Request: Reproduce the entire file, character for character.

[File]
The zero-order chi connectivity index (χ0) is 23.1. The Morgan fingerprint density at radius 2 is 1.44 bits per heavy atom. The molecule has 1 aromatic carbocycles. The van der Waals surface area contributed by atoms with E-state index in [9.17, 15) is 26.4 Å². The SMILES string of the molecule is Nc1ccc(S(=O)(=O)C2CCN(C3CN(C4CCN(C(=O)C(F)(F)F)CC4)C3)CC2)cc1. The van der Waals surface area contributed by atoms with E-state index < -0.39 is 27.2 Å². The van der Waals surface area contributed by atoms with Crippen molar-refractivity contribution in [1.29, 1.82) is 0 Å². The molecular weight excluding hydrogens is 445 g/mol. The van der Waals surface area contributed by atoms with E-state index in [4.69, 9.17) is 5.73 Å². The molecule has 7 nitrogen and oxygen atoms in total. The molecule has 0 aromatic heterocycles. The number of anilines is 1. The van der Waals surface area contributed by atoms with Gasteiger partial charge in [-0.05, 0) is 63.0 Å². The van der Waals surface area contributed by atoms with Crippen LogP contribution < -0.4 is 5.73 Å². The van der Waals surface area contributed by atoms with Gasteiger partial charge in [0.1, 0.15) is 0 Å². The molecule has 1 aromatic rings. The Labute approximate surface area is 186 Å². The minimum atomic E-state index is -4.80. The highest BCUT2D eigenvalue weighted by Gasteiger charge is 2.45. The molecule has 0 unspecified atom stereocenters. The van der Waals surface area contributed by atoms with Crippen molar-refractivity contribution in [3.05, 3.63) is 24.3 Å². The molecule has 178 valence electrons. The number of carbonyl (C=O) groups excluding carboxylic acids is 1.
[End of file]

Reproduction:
The zero-order chi connectivity index (χ0) is 23.1. The Morgan fingerprint density at radius 2 is 1.44 bits per heavy atom. The molecule has 1 aromatic carbocycles. The van der Waals surface area contributed by atoms with E-state index in [9.17, 15) is 26.4 Å². The SMILES string of the molecule is Nc1ccc(S(=O)(=O)C2CCN(C3CN(C4CCN(C(=O)C(F)(F)F)CC4)C3)CC2)cc1. The van der Waals surface area contributed by atoms with E-state index < -0.39 is 27.2 Å². The van der Waals surface area contributed by atoms with Crippen molar-refractivity contribution in [1.29, 1.82) is 0 Å². The molecular weight excluding hydrogens is 445 g/mol. The van der Waals surface area contributed by atoms with E-state index in [4.69, 9.17) is 5.73 Å². The molecule has 7 nitrogen and oxygen atoms in total. The molecule has 0 aromatic heterocycles. The number of anilines is 1. The van der Waals surface area contributed by atoms with Gasteiger partial charge in [-0.05, 0) is 63.0 Å². The van der Waals surface area contributed by atoms with Crippen LogP contribution < -0.4 is 5.73 Å². The van der Waals surface area contributed by atoms with Gasteiger partial charge in [0.1, 0.15) is 0 Å². The molecule has 1 aromatic rings. The Labute approximate surface area is 186 Å². The minimum atomic E-state index is -4.80. The highest BCUT2D eigenvalue weighted by Gasteiger charge is 2.45. The molecule has 0 unspecified atom stereocenters. The van der Waals surface area contributed by atoms with Crippen molar-refractivity contribution in [3.05, 3.63) is 24.3 Å². The molecule has 178 valence electrons. The number of carbonyl (C=O) groups excluding carboxylic acids is 1.